4. Diversity is the numbers, inclusion is the behavior. Despite all your efforts to increase the number of diverse hires, your work will be for naught if you don’t also make sure the environment they’re hired into is inclusive. It takes a lot of effort to walk around all day pretending to be something just so you fit in. Creating environments that celebrate difference, and leverage the unique ways in which it can strengthen your business and community is the name of the game.

  5. Leadership must be at the table. The powers that be at your organization need to be at the table for these conversations for true progress to take place. I really believe this. And I believe it about every component of a culture. If the leader or leaders in your organization are not bought in and willing to roll up their sleeves and do the work too, you will see no sustainable progress. And while I love a challenge, I don’t love banging my head against a brick wall. If your leaders aren’t all in, you have to find out what will bring them to the table and keep them there.

  6. Risk being human. You can’t create a truly inclusive environment without the courage to say the wrong thing, and a community who won’t blast you for missteps. While we were at the training, we observed the big shifts in understanding and ownership came during the open and vulnerable conversations. When we just focus on the data, and ignore the human experience, we can miss out on the opportunity to build critical connections. Don’t get me wrong, there is some risk to this. The risk that you will be misunderstood, your words will be misinterpreted, or that you will sound ignorant. But if we keep running from the risk, we will find ourselves in this exact spot 50 years from now. So we must have the courage to mess up, and also allow for others to do the same. And we must be willing to say “I’m sorry. I’ll do better next time.” if we have any hope of creating the kinds of cultures that are inclusive of everyone.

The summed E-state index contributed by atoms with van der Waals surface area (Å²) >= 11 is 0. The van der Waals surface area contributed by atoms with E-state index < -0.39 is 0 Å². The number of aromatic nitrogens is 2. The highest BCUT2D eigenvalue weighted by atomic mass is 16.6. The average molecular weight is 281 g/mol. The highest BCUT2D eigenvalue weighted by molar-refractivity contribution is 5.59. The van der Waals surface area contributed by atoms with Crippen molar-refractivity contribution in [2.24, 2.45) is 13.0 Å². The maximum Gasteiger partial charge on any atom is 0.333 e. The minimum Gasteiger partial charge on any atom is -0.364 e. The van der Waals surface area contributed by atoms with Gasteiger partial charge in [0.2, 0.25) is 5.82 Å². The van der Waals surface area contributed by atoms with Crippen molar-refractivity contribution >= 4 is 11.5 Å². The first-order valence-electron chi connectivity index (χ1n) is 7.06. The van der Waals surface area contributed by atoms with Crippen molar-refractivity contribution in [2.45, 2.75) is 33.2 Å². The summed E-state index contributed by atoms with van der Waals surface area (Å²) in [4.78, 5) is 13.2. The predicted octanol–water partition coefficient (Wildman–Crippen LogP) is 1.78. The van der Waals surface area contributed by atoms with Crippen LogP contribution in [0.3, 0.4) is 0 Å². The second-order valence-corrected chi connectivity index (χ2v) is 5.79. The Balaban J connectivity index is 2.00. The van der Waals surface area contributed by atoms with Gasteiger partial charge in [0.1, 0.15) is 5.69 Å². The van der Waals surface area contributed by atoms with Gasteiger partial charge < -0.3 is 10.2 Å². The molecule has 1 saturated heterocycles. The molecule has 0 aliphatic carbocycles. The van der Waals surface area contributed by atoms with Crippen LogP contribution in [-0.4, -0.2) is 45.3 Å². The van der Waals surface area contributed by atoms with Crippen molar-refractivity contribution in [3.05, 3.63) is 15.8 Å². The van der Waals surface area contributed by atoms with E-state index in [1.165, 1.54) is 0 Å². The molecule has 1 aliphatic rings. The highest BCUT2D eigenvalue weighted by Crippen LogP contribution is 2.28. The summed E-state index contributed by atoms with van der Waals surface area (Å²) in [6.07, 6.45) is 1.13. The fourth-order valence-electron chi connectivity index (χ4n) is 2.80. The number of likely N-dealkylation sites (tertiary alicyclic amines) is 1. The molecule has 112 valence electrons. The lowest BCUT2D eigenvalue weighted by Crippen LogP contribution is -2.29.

7. Be an accountable human. You have a responsibility to educate yourself. One of the major complaints I hear from people of color and some women is that they are constantly asked to educate white people about the inequities that exist in our culture. It’s much easier to just ask the woman next to you what it’s like to be a woman in your workplace, but whether you know it or not, there is risk to answering that honestly. Before you ask the person of color, or gal next to you what it’s like, try googling it. There is a ton of excellent literature, research, and opinion pieces on the internet about the challenges of being outside of a dominant group at work, and the impact it has over time. Seriously, try googling “what struggles do many women face at work?” Replace ‘woman’ with any minority group too.

So there you have it. Seven simple, yet difficult to live learnings. I would remiss to leave this post without calling out the obvious. Laurel and I are two white women. Raised by white fathers, and white mothers, and we have been swimming in the same water as the rest of corporate America since birth. But we know that this work is so worth the discomfort, both in terms of the actual tangible business results, and the genuine understanding and human connection that can occur in its wake.